17. CALCULATING SPEED • When we calculate speed, we are calculating the average speed traveled. • AVERAGE SPEED – a measure of total distance traveled divided by total time of travel SPEED (v) = DISTANCE (d) TIME (t) UNITS FOR SPEED ---- m/s

    18. DISTANCE-TIME GRAPH • The distance covered by an object is noted at regular intervals of time.

    19. Measuring Speed • Sport Science - John Wall • Sport Science - Lebron James • Sport Science - NdamukongSuh

    20. VELOCITY • VELOCITY – Describes both speed AND direction. • Velocity can change even if the speed of the object does not change. • Calculating Velocity: • Velocity = Displacement / time • Answers will include direction

    21. Velocity – Time Graph • A velocity – time graph can show acceleration.

    22. Distance-Time Graphvs.Velocity Time Graph • Shows velocity of object, time. • Can calculate Acceleration • Shows Motion, distance traveled, and time. • Can calculate speed.

    23. ACCELERATION • ACCELERATION – The rate of change of velocity. • Acceleration can be a change in speed OR direction • Circular motion is a constant acceleration • Example: blades of a fan

    24. Acceleration…Let’s graph

    25. Constant Velocity = Zero Acceleration

    26. Positive Velocity = Positive Acceleration

    27. CALCULATING ACCELERATION • Divide the change in velocity by the time interval Acceleration (a) = (final velocity – initial velocity) time interval a = (vf – vi) t * Unit for Acceleration: m/s2 (plus direction)

    28. Acceleration Practice • Natalie accelerates her skateboard along a straight path from 0 m/s to 4.0 m/s in 2.5 seconds. Find her average acceleration. a = 4.0 m/s – 0 m/s 2.5 s a = 1.6 m/s2 along her path * Practice: p. 328 # 2-5

    29. Example: Positive Acceleration • Acceleration = (30 m/s – 0 m/s)/10 s • a = 3 m/s/s • The car’s acceleration is increasing 3 m/s2

    30. Examples: Negative Acceleration • a = (0m/s – 20 m/s)/10 s • a = - 2 m/s/s • The cars acceleration is decreasing at 2 m/s2

    31. MOTION AND FORCE • FORCE – A push or a pull one object puts on another. • BALANCED FORCE – Forces that are equal in size and opposite in direction. • UNBALANCED FORCE (NET FORCE) – Forces that are unequal in size…Cause a change in motion. • Unbalanced forces always change the velocity of the object.

    32. Balanced vs. Unbalanced Forces Balanced force pushing on each other Balanced Force opposite in direction - pulling Unbalanced forces….showing displacement of the object Unblalanced Forces – adding up to displace the object in one direction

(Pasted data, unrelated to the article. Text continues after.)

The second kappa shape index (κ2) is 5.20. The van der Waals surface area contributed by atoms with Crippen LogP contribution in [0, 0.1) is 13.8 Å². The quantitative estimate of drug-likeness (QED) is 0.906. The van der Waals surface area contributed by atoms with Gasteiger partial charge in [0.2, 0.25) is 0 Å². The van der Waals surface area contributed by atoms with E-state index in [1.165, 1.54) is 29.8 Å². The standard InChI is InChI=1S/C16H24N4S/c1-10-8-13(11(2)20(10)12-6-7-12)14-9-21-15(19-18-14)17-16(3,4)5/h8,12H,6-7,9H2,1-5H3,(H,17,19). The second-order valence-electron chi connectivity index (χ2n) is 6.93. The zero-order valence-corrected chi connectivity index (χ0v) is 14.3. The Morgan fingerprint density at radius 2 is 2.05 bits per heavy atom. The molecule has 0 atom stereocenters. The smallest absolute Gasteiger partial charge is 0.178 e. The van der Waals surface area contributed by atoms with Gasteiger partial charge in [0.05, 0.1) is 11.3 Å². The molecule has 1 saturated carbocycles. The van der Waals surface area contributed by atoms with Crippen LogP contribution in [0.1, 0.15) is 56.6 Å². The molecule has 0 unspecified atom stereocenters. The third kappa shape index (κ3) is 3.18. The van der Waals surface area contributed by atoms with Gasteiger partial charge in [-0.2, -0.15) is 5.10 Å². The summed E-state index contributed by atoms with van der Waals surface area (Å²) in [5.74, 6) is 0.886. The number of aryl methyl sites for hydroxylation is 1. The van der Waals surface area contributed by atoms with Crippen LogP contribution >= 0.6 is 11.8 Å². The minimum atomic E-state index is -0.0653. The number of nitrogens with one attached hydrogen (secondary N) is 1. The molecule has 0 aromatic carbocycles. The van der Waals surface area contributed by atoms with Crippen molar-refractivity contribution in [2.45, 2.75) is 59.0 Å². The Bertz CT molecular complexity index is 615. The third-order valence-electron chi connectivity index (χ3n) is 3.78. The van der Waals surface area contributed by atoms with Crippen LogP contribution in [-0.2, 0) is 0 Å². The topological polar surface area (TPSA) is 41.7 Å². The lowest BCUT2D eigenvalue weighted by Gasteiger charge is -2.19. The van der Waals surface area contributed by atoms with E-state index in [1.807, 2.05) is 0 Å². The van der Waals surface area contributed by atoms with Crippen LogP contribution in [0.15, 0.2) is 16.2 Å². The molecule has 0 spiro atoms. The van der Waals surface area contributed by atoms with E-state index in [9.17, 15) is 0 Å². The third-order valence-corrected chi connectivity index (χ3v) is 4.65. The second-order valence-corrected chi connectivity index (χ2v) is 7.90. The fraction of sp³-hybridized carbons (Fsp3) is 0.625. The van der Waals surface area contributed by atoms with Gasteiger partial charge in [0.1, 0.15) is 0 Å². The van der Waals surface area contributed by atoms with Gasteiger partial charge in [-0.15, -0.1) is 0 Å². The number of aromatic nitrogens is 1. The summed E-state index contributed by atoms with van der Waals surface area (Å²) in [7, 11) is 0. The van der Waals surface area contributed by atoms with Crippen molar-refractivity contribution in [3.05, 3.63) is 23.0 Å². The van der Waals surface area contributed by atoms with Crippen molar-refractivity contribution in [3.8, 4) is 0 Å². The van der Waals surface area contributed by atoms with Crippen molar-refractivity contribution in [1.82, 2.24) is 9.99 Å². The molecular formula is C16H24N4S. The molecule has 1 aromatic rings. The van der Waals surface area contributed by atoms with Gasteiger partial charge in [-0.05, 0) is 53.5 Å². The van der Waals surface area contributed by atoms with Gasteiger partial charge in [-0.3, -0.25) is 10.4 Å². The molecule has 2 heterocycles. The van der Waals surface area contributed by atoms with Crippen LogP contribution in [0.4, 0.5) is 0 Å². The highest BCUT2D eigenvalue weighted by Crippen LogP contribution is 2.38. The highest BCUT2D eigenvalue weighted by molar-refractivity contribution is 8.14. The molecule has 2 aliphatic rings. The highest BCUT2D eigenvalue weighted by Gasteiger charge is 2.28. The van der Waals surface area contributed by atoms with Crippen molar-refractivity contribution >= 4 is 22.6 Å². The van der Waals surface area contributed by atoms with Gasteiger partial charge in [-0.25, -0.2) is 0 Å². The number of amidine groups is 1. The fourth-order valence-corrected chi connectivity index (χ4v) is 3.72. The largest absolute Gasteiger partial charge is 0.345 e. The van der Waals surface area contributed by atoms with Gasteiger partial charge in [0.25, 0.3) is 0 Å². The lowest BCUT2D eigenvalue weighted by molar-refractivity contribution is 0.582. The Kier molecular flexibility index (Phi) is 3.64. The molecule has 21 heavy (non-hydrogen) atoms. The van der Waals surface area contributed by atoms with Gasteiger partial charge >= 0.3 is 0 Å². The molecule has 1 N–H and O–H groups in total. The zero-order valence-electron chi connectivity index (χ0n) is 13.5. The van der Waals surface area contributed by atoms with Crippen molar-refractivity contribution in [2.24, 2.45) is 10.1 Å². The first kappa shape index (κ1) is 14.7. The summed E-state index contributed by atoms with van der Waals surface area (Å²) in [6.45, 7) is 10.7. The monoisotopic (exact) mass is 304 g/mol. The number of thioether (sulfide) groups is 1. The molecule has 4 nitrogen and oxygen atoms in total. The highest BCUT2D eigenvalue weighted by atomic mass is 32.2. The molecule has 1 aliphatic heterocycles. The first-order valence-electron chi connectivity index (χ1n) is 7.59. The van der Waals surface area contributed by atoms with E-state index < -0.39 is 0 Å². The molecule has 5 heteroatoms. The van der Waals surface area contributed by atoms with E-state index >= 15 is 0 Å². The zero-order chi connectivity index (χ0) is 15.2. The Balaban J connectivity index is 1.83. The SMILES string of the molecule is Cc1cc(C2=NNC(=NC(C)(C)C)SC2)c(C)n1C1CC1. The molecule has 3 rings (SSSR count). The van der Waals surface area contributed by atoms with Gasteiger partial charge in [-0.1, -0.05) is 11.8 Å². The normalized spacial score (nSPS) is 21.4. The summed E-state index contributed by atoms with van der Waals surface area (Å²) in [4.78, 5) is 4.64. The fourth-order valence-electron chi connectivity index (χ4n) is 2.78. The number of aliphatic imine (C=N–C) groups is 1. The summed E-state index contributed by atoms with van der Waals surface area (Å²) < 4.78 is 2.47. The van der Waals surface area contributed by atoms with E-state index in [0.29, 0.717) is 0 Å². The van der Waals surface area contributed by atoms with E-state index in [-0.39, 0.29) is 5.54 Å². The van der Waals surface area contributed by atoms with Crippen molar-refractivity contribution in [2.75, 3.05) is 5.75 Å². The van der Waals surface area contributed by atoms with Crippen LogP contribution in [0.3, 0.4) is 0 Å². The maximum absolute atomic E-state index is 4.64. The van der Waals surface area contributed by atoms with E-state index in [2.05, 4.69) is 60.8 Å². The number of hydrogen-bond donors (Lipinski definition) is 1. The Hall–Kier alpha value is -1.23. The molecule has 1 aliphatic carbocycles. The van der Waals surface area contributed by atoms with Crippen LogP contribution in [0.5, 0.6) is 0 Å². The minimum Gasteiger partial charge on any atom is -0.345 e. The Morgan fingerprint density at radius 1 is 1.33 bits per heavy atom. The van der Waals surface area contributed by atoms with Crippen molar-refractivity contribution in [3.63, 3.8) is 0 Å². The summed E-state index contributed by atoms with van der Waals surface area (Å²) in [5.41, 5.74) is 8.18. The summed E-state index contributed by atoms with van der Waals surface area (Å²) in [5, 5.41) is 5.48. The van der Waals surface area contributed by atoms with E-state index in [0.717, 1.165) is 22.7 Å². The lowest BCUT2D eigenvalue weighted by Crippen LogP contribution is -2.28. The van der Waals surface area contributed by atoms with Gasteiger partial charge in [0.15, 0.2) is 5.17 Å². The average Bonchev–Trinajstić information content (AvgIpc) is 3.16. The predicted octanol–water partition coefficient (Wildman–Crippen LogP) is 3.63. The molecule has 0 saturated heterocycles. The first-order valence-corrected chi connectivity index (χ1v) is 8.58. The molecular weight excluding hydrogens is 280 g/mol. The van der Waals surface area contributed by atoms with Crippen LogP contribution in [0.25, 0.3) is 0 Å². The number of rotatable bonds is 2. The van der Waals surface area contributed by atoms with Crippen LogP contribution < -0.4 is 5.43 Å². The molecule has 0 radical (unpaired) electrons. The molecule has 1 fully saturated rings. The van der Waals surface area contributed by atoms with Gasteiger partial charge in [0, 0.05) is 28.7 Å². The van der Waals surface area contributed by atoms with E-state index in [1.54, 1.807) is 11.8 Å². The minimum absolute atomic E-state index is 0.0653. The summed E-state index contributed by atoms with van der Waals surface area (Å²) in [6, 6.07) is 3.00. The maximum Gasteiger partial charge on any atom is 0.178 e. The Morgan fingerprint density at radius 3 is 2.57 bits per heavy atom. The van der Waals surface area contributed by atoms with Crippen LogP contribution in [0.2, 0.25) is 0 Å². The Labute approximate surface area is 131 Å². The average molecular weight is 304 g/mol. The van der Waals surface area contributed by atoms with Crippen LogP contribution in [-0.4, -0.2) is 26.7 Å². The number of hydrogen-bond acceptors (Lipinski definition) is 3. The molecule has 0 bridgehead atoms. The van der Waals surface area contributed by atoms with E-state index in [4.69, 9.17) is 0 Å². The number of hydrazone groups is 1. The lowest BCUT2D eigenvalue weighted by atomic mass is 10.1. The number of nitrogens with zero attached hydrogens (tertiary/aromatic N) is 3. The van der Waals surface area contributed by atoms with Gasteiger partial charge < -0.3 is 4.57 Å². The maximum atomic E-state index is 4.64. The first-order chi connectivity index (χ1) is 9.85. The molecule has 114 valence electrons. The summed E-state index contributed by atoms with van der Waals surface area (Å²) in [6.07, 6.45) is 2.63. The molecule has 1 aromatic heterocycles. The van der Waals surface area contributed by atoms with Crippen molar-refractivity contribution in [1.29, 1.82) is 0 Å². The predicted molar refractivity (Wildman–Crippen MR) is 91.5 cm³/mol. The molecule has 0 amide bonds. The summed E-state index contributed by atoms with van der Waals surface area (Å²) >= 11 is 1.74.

33. Forces that Act on Objects • 1. Normal Force – A support force when one object is in contact with a stable object (ex: Book on a table) • 2. Tension Force – A force transmitted through a string, rope, or cable • 3. Gravitational Force – The force of attraction to a very large object in the universe • 4. Friction Force – The force that opposes motion between two surfaces.

    34. Normal Force vs. Gravity Force

    35. Tension Force

    36. Friction Force

    37. FRICTION • FRICTION – The force that opposes motion between two surfaces that are touching each other. • 2 TYPES OF FRICTION: • STATIC FRICTION – The friction between surfaces that are stationary. • KINETIC FRICTION – The friction between moving surfaces. • Kinetic Friction can be SLIDING or ROLLING

    38. Increasing or Decreasing Friction • Increase Friction by using rough surfaces • EX: Cleaning surfaces with a rough sponge • Decrease Friction by adding a liquid • Ex: Oil, WD40

    39. Gravity and Force

    40. Gravity is a Field Force • All objects in the universe have a gravitational force. Larger objects exert more force than smaller objects.

    41. Calculating Gravitational Force • Gravitational force (weight) of an objects is proportional to its mass • Force (gravity) = (mass) (gravity) • Acceleration due to Gravity (g) is equal to 9.8 m/s2

    42. Newton’s Second Law • An unbalanced force acting on an object causes that object to change speed or direction • Acceleration = Force / Mass

    43. Action - Reaction • Every action has an equal and opposite reaction. • Example: The truck hits the sign therefore the sign hits the truck with an equal force in the opposite direction.